Valentine's Day takes on a different meaning for each of us. Whether you are celebrating your loved ones, an anniversary, "galentines," "palentines," or Single Awareness Day, or just going to work because today is Wednesday, February 14th is a day that is ripe with meaning that allows all of us to find a reason to celebrate. One such reason, Frederick Douglass' 200th birthday.
Born into slavery in 1818, Frederick Douglass did not know his actual birthday. So, he chose February 14 because his mother called him "Little Valentine" when he was a child. His given name was Frederick Augustus Washington Bailey; when he escaped slavery, he changed his name to Frederick Douglass, taking his last name from Sir Walter Scott’s narrative poem, Lady of the Lake.
With the help of white children in the neighborhood and scraps of books he found, Douglass taught himself to read as a child. In his autobiography, Narrative of the Life of Frederick Douglass, an American Slave, he wrote, “Once you learn to read, you will be forever free.” Reading and writing sparked his desire to escape slavery to the North.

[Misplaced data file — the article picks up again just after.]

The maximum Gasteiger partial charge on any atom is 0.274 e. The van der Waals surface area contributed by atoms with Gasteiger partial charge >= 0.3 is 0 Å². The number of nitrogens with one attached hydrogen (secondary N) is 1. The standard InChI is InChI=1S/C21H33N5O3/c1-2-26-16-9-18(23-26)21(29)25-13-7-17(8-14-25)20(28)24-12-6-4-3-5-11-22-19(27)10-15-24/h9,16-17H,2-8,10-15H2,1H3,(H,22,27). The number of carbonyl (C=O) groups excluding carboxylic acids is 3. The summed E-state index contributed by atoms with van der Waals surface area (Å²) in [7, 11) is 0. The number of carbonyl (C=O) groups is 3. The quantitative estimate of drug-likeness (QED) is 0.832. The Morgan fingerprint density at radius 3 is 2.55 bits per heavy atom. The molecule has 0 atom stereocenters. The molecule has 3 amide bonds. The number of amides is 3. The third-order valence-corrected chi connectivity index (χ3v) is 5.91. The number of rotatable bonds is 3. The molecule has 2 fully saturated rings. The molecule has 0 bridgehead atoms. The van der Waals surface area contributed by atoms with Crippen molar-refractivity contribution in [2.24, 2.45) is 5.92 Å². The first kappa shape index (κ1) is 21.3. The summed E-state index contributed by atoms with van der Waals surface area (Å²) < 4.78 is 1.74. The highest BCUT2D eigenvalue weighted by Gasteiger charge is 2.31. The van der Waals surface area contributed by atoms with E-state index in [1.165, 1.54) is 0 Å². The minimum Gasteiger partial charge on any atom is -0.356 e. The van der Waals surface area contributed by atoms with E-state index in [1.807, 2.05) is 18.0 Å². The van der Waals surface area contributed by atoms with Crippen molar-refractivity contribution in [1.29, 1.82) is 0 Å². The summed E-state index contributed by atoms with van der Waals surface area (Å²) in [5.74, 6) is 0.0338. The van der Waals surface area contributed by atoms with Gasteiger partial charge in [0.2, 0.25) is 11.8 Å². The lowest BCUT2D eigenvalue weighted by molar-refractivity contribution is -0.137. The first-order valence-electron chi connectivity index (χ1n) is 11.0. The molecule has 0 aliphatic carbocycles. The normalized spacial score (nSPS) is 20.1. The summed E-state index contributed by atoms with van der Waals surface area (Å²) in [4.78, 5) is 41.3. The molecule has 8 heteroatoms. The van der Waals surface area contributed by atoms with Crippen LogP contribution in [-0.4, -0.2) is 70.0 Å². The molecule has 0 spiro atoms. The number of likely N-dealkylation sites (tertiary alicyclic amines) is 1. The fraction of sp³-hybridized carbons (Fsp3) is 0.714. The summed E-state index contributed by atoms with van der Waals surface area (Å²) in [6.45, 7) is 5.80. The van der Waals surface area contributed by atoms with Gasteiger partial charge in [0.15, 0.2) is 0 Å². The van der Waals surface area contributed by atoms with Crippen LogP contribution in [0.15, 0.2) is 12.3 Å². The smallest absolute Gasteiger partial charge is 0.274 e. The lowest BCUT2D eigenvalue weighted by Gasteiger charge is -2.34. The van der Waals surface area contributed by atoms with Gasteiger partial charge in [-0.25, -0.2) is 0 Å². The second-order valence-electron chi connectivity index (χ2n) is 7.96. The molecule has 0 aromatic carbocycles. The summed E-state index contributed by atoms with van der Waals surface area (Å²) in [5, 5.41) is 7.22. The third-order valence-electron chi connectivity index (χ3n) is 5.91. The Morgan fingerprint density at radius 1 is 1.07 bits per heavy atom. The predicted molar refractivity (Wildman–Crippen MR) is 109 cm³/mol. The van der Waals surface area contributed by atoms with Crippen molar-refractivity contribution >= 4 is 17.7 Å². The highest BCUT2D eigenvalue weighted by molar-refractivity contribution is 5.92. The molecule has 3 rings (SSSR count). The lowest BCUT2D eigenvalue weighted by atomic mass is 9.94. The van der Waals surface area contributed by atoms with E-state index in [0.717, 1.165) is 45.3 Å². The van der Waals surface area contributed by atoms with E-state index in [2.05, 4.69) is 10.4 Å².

After escaping to the North, Frederick Douglass became a preacher and used his pulpit and platform to promote the cause of human rights and abolishment of slavery. As he traveled to England speaking on this issue, the risk of his capture and return to slavery became greater. Because of this, two of his English friends raised $710.96 to buy his freedom.
Douglass would go on to advise presidents, including Abraham Lincoln during the civil war. He fought for women's suffrage and eventually nominated for Vice President of the United States. Although he would decline this nomination, refusing to campaign, he became the first African-American listed on a presidential ballot as well as the first African-American nominated to be a presidential candidate for a major political party. These accolades were due, in large part, to Douglass' great influence and leadership ability.
Frederick Douglass would be 200 years old today; his words and influence live on through all of us. The best way to honor the lives our ancestors is to continue their traditions and embody their best traits. In this spirit, the whatever reason you find to celebrate today, we should all do something to commemorate the life of Frederick Douglass. In this political climate, it is all the more vital to ensure we follow the example of leaders like Douglass, who put the cause of human rights above his well-being. Many of our leaders could learn a great deal from his life an example.
Happy Birthday Frederick Douglass